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Case Reports in Medicine
Volume 2017, Article ID 1650841, 4 pages
Case Report

Herpes Simplex Virus and Human Papillomavirus Coinfections in Hyperimmunoglobulin E Syndrome Presenting as a Conjunctival Mass Lesion

1Eye Research Center, Guilan University of Medical Sciences, Rasht, Guilan, Iran
2Legal Medicine Organization, Rasht, Guilan, Iran

Correspondence should be addressed to Mitra Akbari; moc.liamg@02irabka.artim

Received 23 May 2017; Revised 20 August 2017; Accepted 14 September 2017; Published 12 October 2017

Academic Editor: Lothar Bergmann

Copyright © 2017 Mitra Akbari and Ramin Elmi. This is an open access article distributed under the Creative Commons Attribution License, which permits unrestricted use, distribution, and reproduction in any medium, provided the original work is properly cited.


Hyperimmunoglobulin E syndrome (HIES) or Job’s syndrome is a rare immunodeficiency disease with less than 200 cases reported worldwide, among which few cases are reported with lesions due to herpes simplex virus (HSV) or human papillomavirus (HPV). This case study presents a rare case of HIES with coinfection of HSV and HPV. A 12-year-old boy, previously diagnosed with HIES, presented with a large conjunctival mass lesion. The presence of HPV in the lesion was confirmed by biopsy and by using the line-probe assay method to detect the HPV genome. However, the mass lesion did not respond to anti-HPV therapy with topical interferon-α2b (IFN-α2b) and oral cimetidine but improved promptly after intravenous (IV) acyclovir, which is often administered for cutaneous herpetic lesions. This suggested the presence of HSV in the conjunctival mass. Review of pathology and HSV immunohistochemical staining confirmed the presence of HSV as a coinfection. The likelihood that the mass arose from an abnormal host response to HSV and HPV due to HIES was considered, but coexisting infection with these two viruses and HIES has not been reported in the literature; therefore, such cases require further investigation.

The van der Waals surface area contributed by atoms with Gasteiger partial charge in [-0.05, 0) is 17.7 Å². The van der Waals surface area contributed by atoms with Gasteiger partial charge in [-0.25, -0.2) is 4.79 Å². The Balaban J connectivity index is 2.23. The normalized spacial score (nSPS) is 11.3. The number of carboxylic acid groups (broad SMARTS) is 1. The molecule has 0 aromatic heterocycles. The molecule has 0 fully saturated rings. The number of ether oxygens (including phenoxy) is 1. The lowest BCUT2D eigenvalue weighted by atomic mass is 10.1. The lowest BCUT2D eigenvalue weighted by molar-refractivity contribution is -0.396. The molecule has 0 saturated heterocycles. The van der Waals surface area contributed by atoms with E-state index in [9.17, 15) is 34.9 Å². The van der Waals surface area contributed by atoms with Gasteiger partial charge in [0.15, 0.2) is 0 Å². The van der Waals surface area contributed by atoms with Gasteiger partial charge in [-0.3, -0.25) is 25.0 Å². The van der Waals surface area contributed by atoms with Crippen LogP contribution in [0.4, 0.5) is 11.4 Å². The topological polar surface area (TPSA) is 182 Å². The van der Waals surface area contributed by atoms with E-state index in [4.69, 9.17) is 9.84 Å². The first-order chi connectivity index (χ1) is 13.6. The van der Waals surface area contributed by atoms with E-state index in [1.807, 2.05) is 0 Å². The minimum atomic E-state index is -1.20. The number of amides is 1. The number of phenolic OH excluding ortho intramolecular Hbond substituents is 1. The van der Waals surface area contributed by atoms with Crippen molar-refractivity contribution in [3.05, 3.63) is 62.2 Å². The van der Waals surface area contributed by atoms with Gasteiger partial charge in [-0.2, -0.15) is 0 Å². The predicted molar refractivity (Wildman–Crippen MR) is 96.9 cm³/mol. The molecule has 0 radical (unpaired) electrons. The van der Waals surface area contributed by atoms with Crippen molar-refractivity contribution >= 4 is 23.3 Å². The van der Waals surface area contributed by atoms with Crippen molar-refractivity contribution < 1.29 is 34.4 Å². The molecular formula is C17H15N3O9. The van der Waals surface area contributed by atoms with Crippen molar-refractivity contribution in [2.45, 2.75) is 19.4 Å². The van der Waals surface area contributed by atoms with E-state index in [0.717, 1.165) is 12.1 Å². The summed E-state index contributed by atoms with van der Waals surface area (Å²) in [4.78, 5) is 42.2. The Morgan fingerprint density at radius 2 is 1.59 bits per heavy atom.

1. Introduction

Hyperimmunoglobulin E syndrome (HIES) or Job’s syndrome was first described by Davis et al. in 1966 [1] as a collection of rare immunodeficiency syndromes usually diagnosed in childhood based on a triad of elevated serum hyperimmunoglobulin E (IgE) levels, chronic dermatitis, recurrent pyogenic infections, or other clinical features that vary based on autosomal dominant or recessive disease [2]. Only 200 cases of HIES have been reported worldwide, identified using various molecular etiologies, such as a mutation in signal transducer and activator of transcription 3 (STAT3) and dedicator of cytokinesis 8 (DOCK8) genes [3].

Most cases of HIES are sporadic, although the disease can be inherited as an autosomal dominant or autosomal recessive trait. The basic immunologic defects of HIES are not clearly defined; however, abnormal neutrophil chemotaxis due to decreased production or secretion of interferon plays a primary role in the immunopathogenesis of this syndrome, and distorted T-helper (Th1/Th2) cytokine profiles contribute to impaired cellular immunity and specific patterns of infection susceptibility. Chronic refractory viral infection, particularly herpes simplex virus (HSV), molluscum contagiosum, varicella-zoster virus, and human papilloma virus (HPV) due to qualitative T-cell defects, can occur [4]. Presentations of HSV infections alongside this syndrome include large soft tissue masses around the nose, ears, and eyelids [5, 6].

In addition to the various unusual manifestations of HIES, HSV infection is observed as recurrent lesions with keratitis [2] and has been reported to present as a skin mass lesion as well [2, 5, 6]. In contrast, only two case reports have mentioned HPV with HIES [7, 8]. Here, a case of HIES with coinfections of HSV and HPV is reported, which presented as a conjunctival mass lesion. It is proposed that the patient’s immunodeficiency may have accounted for the compromised response to the viruses.

2. Case Report

A 12-year-old boy presented to the Cornea Clinic of our hospital with a conjunctival mass lesion on his left eye, which had developed over the course of a few weeks. During a slit lamp examination, the lesion was found to be lobulated with corkscrew vessels that infiltrated the temporal, nasal, inferior and superior bulbar, and forniceal conjunctiva (Figures 1(a) and 1(b)). He had a positive history of recurrent herpetic keratitis on the same eye and had undergone penetrating keratoplasty six years earlier. However, his corneal graft had failed with total opacity and vascularization due to recurrent herpes simplex keratitis (HSK) in the corneal graft. The right eye was normal.